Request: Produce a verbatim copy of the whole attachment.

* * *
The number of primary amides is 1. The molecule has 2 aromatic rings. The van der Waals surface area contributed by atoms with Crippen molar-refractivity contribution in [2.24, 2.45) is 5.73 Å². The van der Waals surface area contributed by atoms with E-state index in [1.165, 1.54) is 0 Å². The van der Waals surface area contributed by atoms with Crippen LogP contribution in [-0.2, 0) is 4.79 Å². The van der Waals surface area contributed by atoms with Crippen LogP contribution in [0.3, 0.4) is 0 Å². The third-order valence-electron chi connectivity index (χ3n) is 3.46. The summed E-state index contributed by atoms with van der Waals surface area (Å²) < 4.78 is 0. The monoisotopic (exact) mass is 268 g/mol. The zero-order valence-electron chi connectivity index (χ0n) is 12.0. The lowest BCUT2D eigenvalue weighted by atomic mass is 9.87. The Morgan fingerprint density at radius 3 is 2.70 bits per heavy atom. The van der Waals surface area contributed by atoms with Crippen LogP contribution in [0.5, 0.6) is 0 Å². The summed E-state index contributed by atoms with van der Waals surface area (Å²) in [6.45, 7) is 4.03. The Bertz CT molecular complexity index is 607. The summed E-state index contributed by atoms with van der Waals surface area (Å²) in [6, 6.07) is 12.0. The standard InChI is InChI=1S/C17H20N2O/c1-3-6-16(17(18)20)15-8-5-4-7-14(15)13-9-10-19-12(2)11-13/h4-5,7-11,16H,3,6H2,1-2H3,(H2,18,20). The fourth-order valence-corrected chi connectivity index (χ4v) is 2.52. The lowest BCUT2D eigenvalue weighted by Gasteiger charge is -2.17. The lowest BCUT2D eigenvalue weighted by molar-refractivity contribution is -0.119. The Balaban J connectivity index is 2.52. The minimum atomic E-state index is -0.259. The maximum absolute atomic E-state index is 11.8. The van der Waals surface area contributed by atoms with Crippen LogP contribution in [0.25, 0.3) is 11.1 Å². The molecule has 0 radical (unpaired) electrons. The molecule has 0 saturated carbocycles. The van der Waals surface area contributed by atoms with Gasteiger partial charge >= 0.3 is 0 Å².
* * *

The number of primary amides is 1. The molecule has 2 aromatic rings. The van der Waals surface area contributed by atoms with Crippen molar-refractivity contribution in [2.24, 2.45) is 5.73 Å². The van der Waals surface area contributed by atoms with E-state index in [1.165, 1.54) is 0 Å². The van der Waals surface area contributed by atoms with Crippen LogP contribution in [-0.2, 0) is 4.79 Å². The van der Waals surface area contributed by atoms with Crippen LogP contribution in [0.3, 0.4) is 0 Å². The third-order valence-electron chi connectivity index (χ3n) is 3.46. The summed E-state index contributed by atoms with van der Waals surface area (Å²) < 4.78 is 0. The monoisotopic (exact) mass is 268 g/mol. The zero-order valence-electron chi connectivity index (χ0n) is 12.0. The lowest BCUT2D eigenvalue weighted by atomic mass is 9.87. The Morgan fingerprint density at radius 3 is 2.70 bits per heavy atom. The van der Waals surface area contributed by atoms with Crippen LogP contribution in [0.5, 0.6) is 0 Å². The summed E-state index contributed by atoms with van der Waals surface area (Å²) in [6.45, 7) is 4.03. The Bertz CT molecular complexity index is 607. The summed E-state index contributed by atoms with van der Waals surface area (Å²) in [6, 6.07) is 12.0. The standard InChI is InChI=1S/C17H20N2O/c1-3-6-16(17(18)20)15-8-5-4-7-14(15)13-9-10-19-12(2)11-13/h4-5,7-11,16H,3,6H2,1-2H3,(H2,18,20). The fourth-order valence-corrected chi connectivity index (χ4v) is 2.52. The lowest BCUT2D eigenvalue weighted by Gasteiger charge is -2.17. The lowest BCUT2D eigenvalue weighted by molar-refractivity contribution is -0.119. The Balaban J connectivity index is 2.52. The minimum atomic E-state index is -0.259. The maximum absolute atomic E-state index is 11.8. The van der Waals surface area contributed by atoms with Crippen LogP contribution in [0.25, 0.3) is 11.1 Å². The molecule has 0 radical (unpaired) electrons. The molecule has 0 saturated carbocycles. The van der Waals surface area contributed by atoms with Gasteiger partial charge >= 0.3 is 0 Å².